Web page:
AT&T's 5G E is slower than some 4G connections
If you see a 5G indicator in your phone's status bar, you know you've got a fast connection, right? Think again. The technology world may be eagerly anticipating the capabilities of 5G, but in the US AT&T has simply jumped on the hype bandwagon as a marketing tool.
A new study into the speed of the company's 5G E service found that it is actually slower than 4G offerings from its rivals. Despite the name suggesting a futuristic service with speeds to match, AT&T is actually delivering sub-par performance.
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An investigation by Opensignal found that the real-world performance of 5G E was below that of T-Mobile and Verizon's 4G services. It shows that the 5G E label is -- surprise, surprise -- little more than a marketing gimmick. 5G E does not deliver 5G performance; in fact, it is not even as good as 4G in many instances.
"Of course," you may cry, "this is 5G E, not 5G!" And you would be correct. AT&T has -- rather than actually offering a blisteringly fast 5G service -- simply renamed part of its 4G network 5G E (or 5G Evolution to give it its full title). It is nothing to do with 5G; it is 4G. It is also a misleading marketing tool over which Sprint has already sued AT&T over.
AT&T has said that it "clearly" defines 5G E as "an evolutionary step to standards-based 5G", insisting that "our customers love it". Love it they may, but it's hard to see how customers are not being duped. The numbers speak for themselves. AT&T may claim that "the 5G E indicator simply let customers know when their device is in an area where speeds up to twice as fast as standard LTE are available", but the reality is that competitors offer faster services that are, correctly, labelled as 4G.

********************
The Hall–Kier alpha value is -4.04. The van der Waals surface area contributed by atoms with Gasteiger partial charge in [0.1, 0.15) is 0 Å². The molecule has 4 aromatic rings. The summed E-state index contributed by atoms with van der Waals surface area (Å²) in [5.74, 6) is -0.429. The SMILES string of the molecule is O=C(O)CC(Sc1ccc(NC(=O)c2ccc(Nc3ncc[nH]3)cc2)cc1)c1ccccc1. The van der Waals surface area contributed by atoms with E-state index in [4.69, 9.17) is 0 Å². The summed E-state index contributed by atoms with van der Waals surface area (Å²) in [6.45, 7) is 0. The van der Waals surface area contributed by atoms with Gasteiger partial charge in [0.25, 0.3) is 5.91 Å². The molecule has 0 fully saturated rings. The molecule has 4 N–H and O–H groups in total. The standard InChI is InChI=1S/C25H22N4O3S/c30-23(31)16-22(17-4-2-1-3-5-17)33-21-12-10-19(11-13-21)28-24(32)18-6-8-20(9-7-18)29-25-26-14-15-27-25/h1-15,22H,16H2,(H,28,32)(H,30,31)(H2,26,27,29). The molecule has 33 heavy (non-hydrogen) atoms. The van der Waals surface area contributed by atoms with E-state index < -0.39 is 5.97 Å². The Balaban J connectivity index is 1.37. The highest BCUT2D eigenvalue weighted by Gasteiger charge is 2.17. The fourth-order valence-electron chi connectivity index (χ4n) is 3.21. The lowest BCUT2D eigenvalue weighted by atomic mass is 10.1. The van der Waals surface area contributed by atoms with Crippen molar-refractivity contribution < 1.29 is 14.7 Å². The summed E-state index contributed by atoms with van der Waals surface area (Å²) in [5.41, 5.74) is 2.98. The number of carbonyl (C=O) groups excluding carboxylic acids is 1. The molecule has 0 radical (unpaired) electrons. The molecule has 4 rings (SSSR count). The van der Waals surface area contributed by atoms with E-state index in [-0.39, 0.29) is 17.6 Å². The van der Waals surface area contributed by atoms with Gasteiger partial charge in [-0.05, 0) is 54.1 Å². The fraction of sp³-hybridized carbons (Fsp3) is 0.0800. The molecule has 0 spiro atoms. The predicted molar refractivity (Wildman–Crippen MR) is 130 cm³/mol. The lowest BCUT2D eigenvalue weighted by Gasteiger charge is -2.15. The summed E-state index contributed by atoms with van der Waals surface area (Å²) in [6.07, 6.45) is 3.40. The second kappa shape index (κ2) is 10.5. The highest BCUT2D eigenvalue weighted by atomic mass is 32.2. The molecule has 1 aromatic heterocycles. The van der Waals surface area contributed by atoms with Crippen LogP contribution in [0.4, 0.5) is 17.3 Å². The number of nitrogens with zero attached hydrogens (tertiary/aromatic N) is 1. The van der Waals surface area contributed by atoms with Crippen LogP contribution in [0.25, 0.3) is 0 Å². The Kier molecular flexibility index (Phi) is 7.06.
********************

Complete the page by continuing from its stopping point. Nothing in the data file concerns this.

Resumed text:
Opensignal presents its findings in a simple graph:
The organization says:
At Opensignal, we are not distracted by technology claims or marketing decisions. We simply measure the real-world experience of users to see if one service delivers a better or worse experience than another.
Analyzing Opensignal's data shows that AT&T users with 5G E-capable smartphones receive a better experience than AT&T users with less capable smartphone models, for example those with an LTE Category below 16. But AT&T users with a 5G E-capable smartphone receive similar speeds to users on other carriers with the same smartphone models that AT&T calls 5G E. The 5G E speeds which AT&T users experience are very much typical 4G speeds and not the step-change improvement which 5G promises.
While Opensignal may generously say that AT&T's 5G E offers "similar speeds", the fact of the matter is that -- in real-world usage -- it is slower than T-Mobile and Verizon's 4G networks.